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For what it is worth, I subscribed to Klambach's digital subscription at trains.com and now have access to every railroad publication they offer going back to the first issues.  In the case of Model Railroader and Trains that goes back to the 30's.  For the price it was well worth it and I cleared out 15 crates of magazines I was saving.

Good luck with obtaining the article!  As part of a collection of resources I was gifted I have several books on Civil War railroads.  While it not an era I model, it is interesting reading.

@GG1 4877 posted: ...snip...

books on Civil War railroads.  While it not an era I model, it is interesting reading.

It would be kind of difficult to explain the GG1s hauling trainloads of the Confederate gold out of Richmond. BTW, those trains stopped behind where I now live and hid that gold in the woods; I just have not found it yet!

Last edited by PRRMP54
@PH1975 posted:

Tom - I believe the Trains magazine article you may be looking for is on pages 34-37 of the July 2013 edition and is entitled "The Second Battle of GETTYSBURG" with the subtitle "How a railroad moved 54,000 aging veterans to a reunion on a single track line in the course of eight days."

Hope that helps.

I am having trouble figuring out why this would have been considered a Herculean task.  By the time of the 1913 Reunion the rail situation at Gettysburg had changed significantly from the single stub line of 1863.  IIRC by 1913 Reunion Gettysburg was served by a Western Maryland through line and a Reading stub.  The Pennsylvania had a couple of lines nearby to the east and the B&O and N&W had lines to the west that could act as feeders. 

@Bill N posted:

I am having trouble figuring out why this would have been considered a Herculean task.  By the time of the 1913 Reunion the rail situation at Gettysburg had changed significantly from the single stub line of 1863.  IIRC by 1913 Reunion Gettysburg was served by a Western Maryland through line and a Reading stub.  The Pennsylvania had a couple of lines nearby to the east and the B&O and N&W had lines to the west that could act as feeders.

The article outlines the needs to provide for 54,000 in attendance now aged 65 to 75 years old who life expectancy was 50!!  yes rails were used extensively for transportation, meal preparation, and to provide set up living facilities for the length of the reunion!  No computers to aid in the logistics!!  Every time I see a steam locomotive I marvel how someone sat down with pencil and paper to bring  these machines to life!!

Back issue received!!   Here is some information from the article:   "the second battle of Gettysburg by Wayne Laeapple" 

At the time of reunion rail service sent 4 trains daily between Harrisburg and Gettysburg rail service was upgraded by adding sidings to the single line a peak of 65 trains per day during the event!!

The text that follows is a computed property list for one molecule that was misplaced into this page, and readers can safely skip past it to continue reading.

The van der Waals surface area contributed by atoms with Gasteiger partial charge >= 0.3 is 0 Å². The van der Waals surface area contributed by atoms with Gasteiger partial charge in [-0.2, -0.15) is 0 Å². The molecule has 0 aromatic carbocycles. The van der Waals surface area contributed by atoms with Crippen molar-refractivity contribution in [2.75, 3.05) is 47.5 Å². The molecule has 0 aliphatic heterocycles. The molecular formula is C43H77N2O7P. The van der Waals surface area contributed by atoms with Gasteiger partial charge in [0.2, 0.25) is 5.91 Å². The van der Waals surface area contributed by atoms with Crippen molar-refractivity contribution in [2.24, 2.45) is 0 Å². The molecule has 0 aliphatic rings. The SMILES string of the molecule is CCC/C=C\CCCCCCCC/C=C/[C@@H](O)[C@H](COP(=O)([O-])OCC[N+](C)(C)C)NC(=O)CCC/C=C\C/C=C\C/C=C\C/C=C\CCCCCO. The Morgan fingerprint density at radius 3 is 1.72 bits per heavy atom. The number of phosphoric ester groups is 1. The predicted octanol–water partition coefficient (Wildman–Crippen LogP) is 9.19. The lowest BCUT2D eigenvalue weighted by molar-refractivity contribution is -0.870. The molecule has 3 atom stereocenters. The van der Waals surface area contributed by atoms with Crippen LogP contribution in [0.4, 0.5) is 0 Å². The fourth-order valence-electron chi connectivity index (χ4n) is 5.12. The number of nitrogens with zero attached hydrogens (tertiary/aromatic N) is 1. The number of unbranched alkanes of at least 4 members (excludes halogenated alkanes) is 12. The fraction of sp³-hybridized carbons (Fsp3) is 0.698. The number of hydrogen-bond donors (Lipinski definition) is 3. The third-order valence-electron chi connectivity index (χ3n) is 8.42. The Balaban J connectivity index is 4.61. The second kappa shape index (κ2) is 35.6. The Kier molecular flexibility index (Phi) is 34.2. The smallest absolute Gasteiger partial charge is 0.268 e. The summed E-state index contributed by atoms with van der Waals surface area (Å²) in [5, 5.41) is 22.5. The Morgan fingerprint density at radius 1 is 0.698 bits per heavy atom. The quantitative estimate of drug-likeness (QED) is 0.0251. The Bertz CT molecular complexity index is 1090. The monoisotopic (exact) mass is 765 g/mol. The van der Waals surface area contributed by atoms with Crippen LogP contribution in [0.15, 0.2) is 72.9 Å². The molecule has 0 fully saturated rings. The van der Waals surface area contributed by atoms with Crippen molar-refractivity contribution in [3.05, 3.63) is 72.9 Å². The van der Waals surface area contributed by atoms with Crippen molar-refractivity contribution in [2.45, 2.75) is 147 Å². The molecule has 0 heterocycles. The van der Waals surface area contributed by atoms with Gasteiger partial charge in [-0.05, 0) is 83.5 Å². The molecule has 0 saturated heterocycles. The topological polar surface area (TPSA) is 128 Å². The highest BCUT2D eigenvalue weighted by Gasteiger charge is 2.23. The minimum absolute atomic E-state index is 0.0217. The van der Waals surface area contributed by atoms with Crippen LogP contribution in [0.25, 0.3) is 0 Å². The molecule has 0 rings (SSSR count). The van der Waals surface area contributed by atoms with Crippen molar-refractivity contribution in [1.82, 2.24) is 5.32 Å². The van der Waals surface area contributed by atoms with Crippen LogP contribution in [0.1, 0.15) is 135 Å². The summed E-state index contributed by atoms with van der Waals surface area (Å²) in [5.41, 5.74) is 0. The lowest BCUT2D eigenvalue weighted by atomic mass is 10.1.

The US Army Quarter Masters Corp erected 6,592 8 man tents on 280 acre site, installed sewer and water lines, built 90 latrines with "seating for 3476" , set up 173 field kitchens, and a 200'X450' tent  that would seat 14,000!

Staffing for event was by 1500 Soldiers with assistance by Boy scouts from  various troops.

The first day 168,000 meals were served by a staff of 2170.

For cooking and baking the kitchens used 720 chords of wood and more than 9 tons of coal!

The age of veterans ranged from 61 to 112! with average age being 71!  Sadly 9 veterans died during the event as it was very hot and humid during the event.

I and family have visited the area many times and always learned/discovered something new!!  We have slowed down a bit as I approach "4 score"  our travel has decreased!!   

@Tom weaver posted:

I and family have visited the area many times and always learned/discovered something new!!  We have slowed down a bit as I approach "4 score"  our travel has decreased!!   

I can definitely relate to learning something new each time as I make 8-10 trips a year.  I'm a direct descendant of a Gettysburg veteran as my great-great-great grandfather fought there and my son presently attends Gettysburg College.  Our trips to move him in and out each semester and attend his various concerts and performances are an easy excuse to wander the battlefields during down time.  While I have no evidence that my great (x3) Grandfather attended that reunion he very well could have.

He served in the PA 27th Infantry and has his name engraved on the PA Monument.

John Houser Name

He lied about his age when he enlisted - he was only 15 but stood 6 feet tall so he obviously looked older.    He mustered in on 8/1/1861 and mustered out on 8/5/1864 outside of Atlanta having survived the duration of the war despite his unit suffering a 75% loss rate of the original muster.   An interesting note is the name prior to his (blue X).   The two of them obviously became good friends as my great (x3) grandfather married Michael's sister.   This was quite the exception as my great (x3) grandfather was Catholic and Michael's family was strict Lutheran and it was extremely rare for them to marry outside of the faith (especially women). 

Regardless, the undertaking to support the reunion was nothing less than a herculean effort considering the period of history and limited infrastructure of the area at the time.

-Greg

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